The Secret Beach 
Songs From The Secret Beach 

Independent • 2022

Songs From The Secret Beach is a collection of stories, confessions, and hope told by a weary and honest songwriter.

On his debut album, Poor Mic’s Toe, Manitoba-raised Micah Erenberg playfully sang about getting into a lawn mower accident and becoming addicted to morphine when he was a kid. “Doc, I’m higher than a telephone wire; you gotta get me some more of that stuff,” he ridiculously sang. But that was 2016, and a lot has changed for Erenberg since then. He’s toured the world, collaborated with and produced some of Manitoba’s most talented musicians, and released a Bandcamp album to raise funds for Winnipeg’s unhoused population. That’s not to mention releasing the cinematic tour de force Love Is Gonna Find You in 2019 — an exercise in bedroom-pop maximalism. 

With all his accomplishments local and abroad, credited and uncredited, his latest release — under the new moniker the Secret Beach — is his best yet. Songs From The Secret Beach is a collection of stories, confessions, and hope told by a weary and honest songwriter. From upbeat California rock to piano ballad, Erenberg’s unique brand of bedroom folk-pop is warm, inviting, intimate and natural. The unpretentious songs are crystal clear in their presentation, elegant regarding production, and Erenberg’s air-tight lyrics are confident in their message. It also can’t hurt slacker-rock producer extraordinaire Rob Schnapf (Kurt Vile, Eliott Smith, Beck, to name a few) mixed the album. Each lyric, synthesizer, chord, and melody is in its right place. The analogue 8-track mixes boost the album’s classic quality, but it’s Erenberg’s proficiency as a songwriter that showcases the timelessness he’s been working to achieve.

Take a song like “God Is,” for example. The deceptively simple song has three elements that work in tactful harmony to highlight but not interfere with the profound meaning of the song. In the song, Erenberg spends six minutes describing different locations and scenarios where God is found–“God is in the alleyway, smoking cigarettes/ God is in the toilets, having unprotected sex / God is in the office, with his two kids on his desk / God is sick of giving more and always getting less.”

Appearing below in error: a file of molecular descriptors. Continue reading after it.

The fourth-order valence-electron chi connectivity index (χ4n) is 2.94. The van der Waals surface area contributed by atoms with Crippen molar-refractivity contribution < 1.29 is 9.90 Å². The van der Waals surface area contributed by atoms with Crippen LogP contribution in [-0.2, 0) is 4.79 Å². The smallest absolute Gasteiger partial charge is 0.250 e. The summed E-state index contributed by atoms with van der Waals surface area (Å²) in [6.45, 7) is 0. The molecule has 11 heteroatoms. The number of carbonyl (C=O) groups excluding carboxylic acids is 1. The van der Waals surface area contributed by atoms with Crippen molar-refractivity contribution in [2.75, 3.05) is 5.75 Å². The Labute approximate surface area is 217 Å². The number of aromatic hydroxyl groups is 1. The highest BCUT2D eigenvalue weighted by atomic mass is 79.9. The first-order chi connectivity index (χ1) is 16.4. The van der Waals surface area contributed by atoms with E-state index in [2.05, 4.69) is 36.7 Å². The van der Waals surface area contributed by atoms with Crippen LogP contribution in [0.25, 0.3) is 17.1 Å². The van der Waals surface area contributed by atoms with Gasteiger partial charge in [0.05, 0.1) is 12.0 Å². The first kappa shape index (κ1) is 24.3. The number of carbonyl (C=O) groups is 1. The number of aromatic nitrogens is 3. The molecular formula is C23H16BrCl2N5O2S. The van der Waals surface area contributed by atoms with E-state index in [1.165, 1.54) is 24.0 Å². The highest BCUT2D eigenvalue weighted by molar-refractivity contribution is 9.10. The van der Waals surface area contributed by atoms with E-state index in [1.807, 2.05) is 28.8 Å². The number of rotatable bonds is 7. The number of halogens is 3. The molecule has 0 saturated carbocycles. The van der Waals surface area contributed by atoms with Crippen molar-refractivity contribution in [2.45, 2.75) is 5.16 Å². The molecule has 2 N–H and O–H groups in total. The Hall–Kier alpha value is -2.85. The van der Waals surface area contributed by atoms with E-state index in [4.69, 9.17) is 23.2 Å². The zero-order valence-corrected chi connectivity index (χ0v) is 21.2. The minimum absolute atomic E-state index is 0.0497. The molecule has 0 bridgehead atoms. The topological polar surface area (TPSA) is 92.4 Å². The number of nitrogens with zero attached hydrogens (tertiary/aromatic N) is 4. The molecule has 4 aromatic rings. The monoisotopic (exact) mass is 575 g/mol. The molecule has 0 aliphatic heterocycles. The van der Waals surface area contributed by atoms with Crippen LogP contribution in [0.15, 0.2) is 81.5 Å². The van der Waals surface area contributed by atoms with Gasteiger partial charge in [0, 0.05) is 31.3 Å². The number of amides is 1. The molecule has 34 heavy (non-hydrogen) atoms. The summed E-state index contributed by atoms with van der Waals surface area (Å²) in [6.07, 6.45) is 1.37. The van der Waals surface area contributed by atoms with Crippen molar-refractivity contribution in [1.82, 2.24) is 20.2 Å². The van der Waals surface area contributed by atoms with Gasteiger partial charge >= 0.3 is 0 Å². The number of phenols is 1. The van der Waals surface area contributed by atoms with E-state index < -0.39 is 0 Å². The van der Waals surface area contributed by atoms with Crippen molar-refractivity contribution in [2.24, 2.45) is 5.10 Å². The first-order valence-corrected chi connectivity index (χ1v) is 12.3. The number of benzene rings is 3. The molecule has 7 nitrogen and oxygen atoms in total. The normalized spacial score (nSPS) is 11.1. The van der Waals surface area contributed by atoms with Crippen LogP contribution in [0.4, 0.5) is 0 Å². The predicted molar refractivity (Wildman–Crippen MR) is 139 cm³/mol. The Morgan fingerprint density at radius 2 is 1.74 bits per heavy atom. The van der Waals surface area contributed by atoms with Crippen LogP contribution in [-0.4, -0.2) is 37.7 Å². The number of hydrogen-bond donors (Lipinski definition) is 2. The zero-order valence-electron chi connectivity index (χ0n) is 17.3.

As the track plays this strange game of “Where’s Waldo?” with God, Erenberg forces you to confront your limited notation of who or what God represents. The deity Erenberg sings about is omnipotent and moves through his experiences and crafts the lenses through which they see the world. 

Heavier songs like “God Is,” “How Can I Find My Way,” and “Last Time We Love” play out as untold refractions of Erenberg’s soul. They are moody, indisputably contemplative, and raw in their delivery, undoubtedly some of his most profound material. But in true fashion, Erenberg’s characteristic “aw shucks” approach to songwriting is ever-present. 

“Oops Too Bad” is an intentionally juvenile song interjected with lyrics like “Make a plan, oops too bad that won’t fly / Get a loan, oops too bad you took too long / Try again, oops too bad you’re still stuck losing,” making it by all accounts a fairly dismal song. Still, a toy drum machine underpins the rhythmic acoustic guitar, and the whimsical sentiment and playful nature only put a smile on your face. Hard times may be here, but we can still have fun with it, right?

You feel that same unrelenting honesty in the face of despair on “Song For My Sister.” Operating as a confessional to family, friends, and his listeners, Erenberg sings, “You just can’t sweat it, you got to name it and forget it / No more promises, no more ties / No more small plans, no more tries / No more hanging on, no more scenes / No more, no more, chasing dreams.” 

Released in 2020 as part of a short film called Art Week, “Song For My Sister” is effectively the jumping-off point for a new creative path. The unhidden and conversational lyrics about letting go of anxiety are a solid testament to Erenberg’s unrelenting creativity and the subtle shift between his previous work and the Secret Beach project. “It’s so easy, getting caught up in the fray / I had a good life, but not the life for me,” sings Erenberg in the best song from his best album.


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